An Immunity-Triggering Effector from the Barley Smut Fungus Ustilago hordei Resides in an Ustilaginaceae-Specific Cluster Bearing Signs of Transposable Element-Assisted Evolution

Handle URI:
http://hdl.handle.net/10754/334596
Title:
An Immunity-Triggering Effector from the Barley Smut Fungus Ustilago hordei Resides in an Ustilaginaceae-Specific Cluster Bearing Signs of Transposable Element-Assisted Evolution
Authors:
Ali, Shawkat ( 0000-0003-3282-3186 ) ; Laurie, John D.; Linning, Rob; Cervantes-Chávez, José Antonio; Gaudet, Denis; Bakkeren, Guus
Abstract:
The basidiomycete smut fungus Ustilago hordei was previously shown to comprise isolates that are avirulent on various barley host cultivars. Through genetic crosses we had revealed that a dominant avirulence locus UhAvr1 which triggers immunity in barley cultivar Hannchen harboring resistance gene Ruh1, resided within an 80-kb region. DNA sequence analysis of this genetically delimited region uncovered the presence of 7 candidate secreted effector proteins. Sequence comparison of their coding sequences among virulent and avirulent parental and field isolates could not distinguish UhAvr1 candidates. Systematic deletion and complementation analyses revealed that UhAvr1 is UHOR_10022 which codes for a small effector protein of 171 amino acids with a predicted 19 amino acid signal peptide. Virulence in the parental isolate is caused by the insertion of a fragment of 5.5 kb with similarity to a common U. hordei transposable element (TE), interrupting the promoter of UhAvr1 and thereby changing expression and hence recognition of UhAVR1p. This rearrangement is likely caused by activities of TEs and variation is seen among isolates. Using GFP-chimeric constructs we show that UhAvr1 is induced only in mated dikaryotic hyphae upon sensing and infecting barley coleoptile cells. When infecting Hannchen, UhAVR1p causes local callose deposition and the production of reactive oxygen species and necrosis indicative of the immune response. UhAvr1 does not contribute significantly to overall virulence. UhAvr1 is located in a cluster of ten effectors with several paralogs and over 50% of TEs. This cluster is syntenous with clusters in closely-related U. maydis and Sporisorium reilianum. In these corn-infecting species, these clusters harbor however more and further diversified homologous effector families but very few TEs. This increased variability may have resulted from past selection pressure by resistance genes since U. maydis is not known to trigger immunity in its corn host. © 2014 Ali et al.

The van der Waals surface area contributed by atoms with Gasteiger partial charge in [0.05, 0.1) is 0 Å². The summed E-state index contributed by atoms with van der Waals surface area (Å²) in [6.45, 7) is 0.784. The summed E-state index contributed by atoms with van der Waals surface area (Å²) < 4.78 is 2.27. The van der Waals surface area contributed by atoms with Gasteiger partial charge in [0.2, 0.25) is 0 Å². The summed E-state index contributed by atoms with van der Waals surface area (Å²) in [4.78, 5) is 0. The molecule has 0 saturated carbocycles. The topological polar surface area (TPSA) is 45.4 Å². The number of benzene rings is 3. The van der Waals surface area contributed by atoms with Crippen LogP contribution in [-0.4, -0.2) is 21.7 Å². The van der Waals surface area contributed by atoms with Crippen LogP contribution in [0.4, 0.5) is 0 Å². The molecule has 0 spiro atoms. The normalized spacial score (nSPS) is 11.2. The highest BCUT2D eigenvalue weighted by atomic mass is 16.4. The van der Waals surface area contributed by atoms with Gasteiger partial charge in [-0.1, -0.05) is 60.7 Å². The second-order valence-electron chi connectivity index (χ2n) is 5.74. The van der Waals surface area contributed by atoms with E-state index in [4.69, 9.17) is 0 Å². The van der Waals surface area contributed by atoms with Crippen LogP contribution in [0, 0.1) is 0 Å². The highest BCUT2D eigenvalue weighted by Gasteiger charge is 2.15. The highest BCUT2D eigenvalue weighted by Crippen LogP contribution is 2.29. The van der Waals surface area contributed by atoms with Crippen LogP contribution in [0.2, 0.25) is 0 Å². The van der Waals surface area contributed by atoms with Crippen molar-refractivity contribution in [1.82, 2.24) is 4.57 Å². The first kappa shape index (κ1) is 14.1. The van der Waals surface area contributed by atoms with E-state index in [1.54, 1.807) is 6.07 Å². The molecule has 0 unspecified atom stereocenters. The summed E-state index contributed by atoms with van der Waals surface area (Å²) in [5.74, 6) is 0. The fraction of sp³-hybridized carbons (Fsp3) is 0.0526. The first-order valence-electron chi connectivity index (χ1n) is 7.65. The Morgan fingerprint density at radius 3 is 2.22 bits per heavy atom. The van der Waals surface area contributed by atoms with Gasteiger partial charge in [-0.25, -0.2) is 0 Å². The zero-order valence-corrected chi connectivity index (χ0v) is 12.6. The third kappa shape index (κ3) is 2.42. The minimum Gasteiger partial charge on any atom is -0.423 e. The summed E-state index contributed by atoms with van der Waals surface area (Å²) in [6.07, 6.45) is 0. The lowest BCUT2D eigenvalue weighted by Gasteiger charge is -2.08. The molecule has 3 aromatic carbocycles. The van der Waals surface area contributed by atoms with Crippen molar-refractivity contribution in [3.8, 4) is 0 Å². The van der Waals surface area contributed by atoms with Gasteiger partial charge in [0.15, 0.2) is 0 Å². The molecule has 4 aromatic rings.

KAUST Department:
Biological and Environmental Sciences and Engineering (BESE) Division; Center for Desert Agriculture
Citation:
Ali S, Laurie JD, Linning R, Cervantes-Chávez JA, Gaudet D, et al. (2014) An Immunity-Triggering Effector from the Barley Smut Fungus Ustilago hordei Resides in an Ustilaginaceae-Specific Cluster Bearing Signs of Transposable Element-Assisted Evolution. PLoS Pathog 10: e1004223. doi:10.1371/journal.ppat.1004223.
Publisher:
Public Library of Science (PLoS)
Journal:
PLoS Pathogens
Issue Date:
3-Jul-2014
DOI:
10.1371/journal.ppat.1004223
PubMed ID:
24992661
PubMed Central ID:
PMC4081816
Type:
Article
ISSN:
15537366
Appears in Collections:
Articles; Center for Desert Agriculture; Biological and Environmental Sciences and Engineering (BESE) Division

Full metadata record

DC FieldValue Language
dc.contributor.authorAli, Shawkaten
dc.contributor.authorLaurie, John D.en
dc.contributor.authorLinning, Roben
dc.contributor.authorCervantes-Chávez, José Antonioen
dc.contributor.authorGaudet, Denisen
dc.contributor.authorBakkeren, Guusen
dc.date.accessioned2014-11-11T14:31:24Z-
dc.date.available2014-11-11T14:31:24Z-
dc.date.issued2014-07-03en
dc.identifier.citationAli S, Laurie JD, Linning R, Cervantes-Chávez JA, Gaudet D, et al. (2014) An Immunity-Triggering Effector from the Barley Smut Fungus Ustilago hordei Resides in an Ustilaginaceae-Specific Cluster Bearing Signs of Transposable Element-Assisted Evolution. PLoS Pathog 10: e1004223. doi:10.1371/journal.ppat.1004223.en